The man behind one of India’s greatest startup stories just made a tone-deaf endorsement on Twitter.
On Oct. 9, Sachin Bansal, the co-founder of Flipkart, India’s biggest homegrown e-commerce brand (now owned by Walmart), recommended the Twitter account @LifeMathMoney (LMM) to his followers, advising it more strongly for some than for others. “All men” should follow the account, he said, adding, “Women can follow too, if they want.”
While sharing life-changing advice with one gender and treating the other as an extra itself may be construed as a little sexist, that was only the beginning. The red flags crop up by the dozen once you take a closer look at the endorsed account.
LMM is run by Harsh Strongman, said to be a 20-something financial consultant and chartered accountant who supposedly writes on health, business, money, personal finance, investing, social skills, body language, and self-improvement. His profile picture is that of Chanakya, the ancient Indian statesman-philosopher and royal advisor, best known for his classic Arthashastra (Economics).
Having scoured Strongman’s tweets and blog posts, one realises why Bansal was hesitant about recommending this account to women.
Crazy women out, silicon in
For starters, Strongman’s F-word is “feminism.”
First, he mercifully acknowledges that feminism boosts the economy in some ways:
- Single women consume more because they’re alone and less happy
- Feminists not only support the divorce law business, extra divorce means more weddings—also a great business
- Working women double the labour force, reducing salary outgoes
- The pet industry gets a boost too. “Cat sales, vets, cat food,” in Strongarm’s words, keeping the single crazy cat stereotype rooted in some 700-year-old myths about witches alive and kicking!
- The pharma industry is thriving on their birth control and insulin orders
- The news industry is running on their “easy clicks”
A few days on comes the deluge of shortcomings.
He belittles and bemoans feminist women constantly, implying they are freeloaders, incapable of paying their own bills. “Remember ladies, if you’re not paying for it, you’re the product,” he writes. (You aren’t the only victims, though, dear feminists. Strongman shames fat men with the same panache.)
In another Twitter thread, he suggests that as testosterone levels plummet, “women become more crazy because ‘no good men’ and all the isolation hurts them more.” “More” crazy, eh?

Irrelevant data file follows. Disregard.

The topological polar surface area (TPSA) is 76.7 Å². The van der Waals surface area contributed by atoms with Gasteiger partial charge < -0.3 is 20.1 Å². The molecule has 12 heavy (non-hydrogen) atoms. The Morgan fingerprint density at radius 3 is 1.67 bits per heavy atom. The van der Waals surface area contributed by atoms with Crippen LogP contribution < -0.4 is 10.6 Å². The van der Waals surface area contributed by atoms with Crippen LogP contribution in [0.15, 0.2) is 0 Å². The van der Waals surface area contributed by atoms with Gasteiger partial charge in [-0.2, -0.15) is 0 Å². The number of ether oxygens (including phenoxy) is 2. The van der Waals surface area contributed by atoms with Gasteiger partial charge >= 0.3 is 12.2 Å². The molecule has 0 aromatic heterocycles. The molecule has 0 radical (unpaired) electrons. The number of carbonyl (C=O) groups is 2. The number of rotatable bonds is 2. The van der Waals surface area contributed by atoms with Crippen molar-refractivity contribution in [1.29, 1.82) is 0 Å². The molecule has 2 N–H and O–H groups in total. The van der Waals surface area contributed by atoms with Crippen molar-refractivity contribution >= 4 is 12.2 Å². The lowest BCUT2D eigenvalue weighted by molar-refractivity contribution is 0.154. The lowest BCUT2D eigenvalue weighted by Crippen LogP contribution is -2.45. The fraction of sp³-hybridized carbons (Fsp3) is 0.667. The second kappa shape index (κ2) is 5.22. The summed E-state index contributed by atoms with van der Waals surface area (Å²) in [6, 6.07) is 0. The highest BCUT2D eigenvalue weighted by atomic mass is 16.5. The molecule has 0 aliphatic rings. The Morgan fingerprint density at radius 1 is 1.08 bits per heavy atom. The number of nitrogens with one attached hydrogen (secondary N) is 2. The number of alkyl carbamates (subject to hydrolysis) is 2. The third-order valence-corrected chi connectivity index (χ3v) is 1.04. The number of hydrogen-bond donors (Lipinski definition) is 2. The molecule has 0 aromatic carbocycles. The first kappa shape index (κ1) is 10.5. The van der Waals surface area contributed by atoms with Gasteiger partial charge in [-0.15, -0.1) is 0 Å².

And all this enlightened material is being received well, too.
People clearly read his tweets and blog posts “because my work adds value to their lives,” Strongman says, helpfully clarifying that he’s not “a hot girl with a low cut shirt” to command the attention of over 96,000 followers.
This “not a hot girl” makes some astute observations about the female psyche. Here’s an instance of his profundity:
Men tend to bond over their hobbies. Women do this too but to a much lesser extent. Women seem to be more interested in attention and validation…This can easily be observed with the millions of half-naked perfect makeup “candid” selfies and ass shots women post on social media, consciously or subconsciously desiring the likes and attention it brings them.
This trend isn’t going to last long, though, for the crazy feminists are on their way out in 2020, according to Strongman’s theory:
Sex dolls become more realistic and start gaining popularity. VR (virtual reality) become hyper realistic. This massively hurts feminists who can no longer find partners out of sheer numbers. I think over time, feminism will decline for this reason. Men will replace them with silicon.
A metalloid replacing an entire gender! Take a moment to slow clap 👏. But there’s more:
And this is all just in the last few weeks. If you keep scrolling down his Twitter timeline, there will probably be more such gems.
To each his own
Look, if you don’t like Strongman, you can avoid following him. Bansal did say women could follow him “if they want,” didn’t he? Later in the day, he reasserted this to-each-his-own attitude:
Quartz reached out to Bansal for comment and will update if he responds.
Sadly, though, it’s not just about Strongman and Bansal.
This unabashed misogyny has scores of influential persons hooked. As of Oct. 10 at 3pm, these were some of the prominent names among Strongman’s Twitter followers:
- Vijay Shekhar Sharma, founder and CEO of digital payments service Paytm
- Kunal Bahl, co-founder and CEO of e-commerce site Snapdeal
- Kunal Shah, former founder of digital payments app Freecharge, which was bought by Axis Bank, and current founder of members-only credit card hub Cred
- Nikhil Pahwa, founder of Medianama
- Tanmay Bhatt, former founder of comedy group AIB (which was embroiled in a sexual harassment controversy in the #MeToo movement this time last year)
One Twitter user reasons that not everyone may agree with Strongman’s opinions “and that’s fine. Not everyone has to.” But his popularity is a disturbing testament.
Harsh Strongman is in all likelihood a pseudonym—befitting an internet troll—even if an interesting one. It’s a shame that Bansal, an icon of India’s startup community with over 181,000 followers on Twitter, thinks the pseudo gyaan is worth it.